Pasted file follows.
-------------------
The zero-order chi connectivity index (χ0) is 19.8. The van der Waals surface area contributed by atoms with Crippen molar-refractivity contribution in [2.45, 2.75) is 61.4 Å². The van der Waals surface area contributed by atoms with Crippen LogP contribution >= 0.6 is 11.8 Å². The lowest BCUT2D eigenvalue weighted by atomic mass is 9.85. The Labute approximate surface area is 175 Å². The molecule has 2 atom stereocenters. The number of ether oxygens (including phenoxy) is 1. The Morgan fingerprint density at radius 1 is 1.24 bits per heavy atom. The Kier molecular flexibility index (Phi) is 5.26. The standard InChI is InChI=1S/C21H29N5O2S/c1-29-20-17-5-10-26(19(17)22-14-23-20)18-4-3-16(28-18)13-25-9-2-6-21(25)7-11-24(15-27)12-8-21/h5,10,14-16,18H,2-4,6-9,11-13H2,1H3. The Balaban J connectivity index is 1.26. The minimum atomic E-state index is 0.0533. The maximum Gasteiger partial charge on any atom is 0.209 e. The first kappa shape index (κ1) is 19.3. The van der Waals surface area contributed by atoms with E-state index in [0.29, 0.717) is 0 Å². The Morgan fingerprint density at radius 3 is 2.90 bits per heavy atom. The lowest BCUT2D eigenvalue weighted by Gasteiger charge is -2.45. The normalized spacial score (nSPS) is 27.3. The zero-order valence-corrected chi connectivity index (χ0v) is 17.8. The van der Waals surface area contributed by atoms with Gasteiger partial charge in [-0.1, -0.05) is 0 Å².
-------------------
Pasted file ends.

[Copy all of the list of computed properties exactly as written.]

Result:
The zero-order chi connectivity index (χ0) is 19.8. The van der Waals surface area contributed by atoms with Crippen molar-refractivity contribution in [2.45, 2.75) is 61.4 Å². The van der Waals surface area contributed by atoms with Crippen LogP contribution >= 0.6 is 11.8 Å². The lowest BCUT2D eigenvalue weighted by atomic mass is 9.85. The Labute approximate surface area is 175 Å². The molecule has 2 atom stereocenters. The number of ether oxygens (including phenoxy) is 1. The Morgan fingerprint density at radius 1 is 1.24 bits per heavy atom. The Kier molecular flexibility index (Phi) is 5.26. The standard InChI is InChI=1S/C21H29N5O2S/c1-29-20-17-5-10-26(19(17)22-14-23-20)18-4-3-16(28-18)13-25-9-2-6-21(25)7-11-24(15-27)12-8-21/h5,10,14-16,18H,2-4,6-9,11-13H2,1H3. The Balaban J connectivity index is 1.26. The minimum atomic E-state index is 0.0533. The maximum Gasteiger partial charge on any atom is 0.209 e. The first kappa shape index (κ1) is 19.3. The van der Waals surface area contributed by atoms with E-state index in [0.29, 0.717) is 0 Å². The Morgan fingerprint density at radius 3 is 2.90 bits per heavy atom. The lowest BCUT2D eigenvalue weighted by Gasteiger charge is -2.45. The normalized spacial score (nSPS) is 27.3. The zero-order valence-corrected chi connectivity index (χ0v) is 17.8. The van der Waals surface area contributed by atoms with Gasteiger partial charge in [-0.1, -0.05) is 0 Å².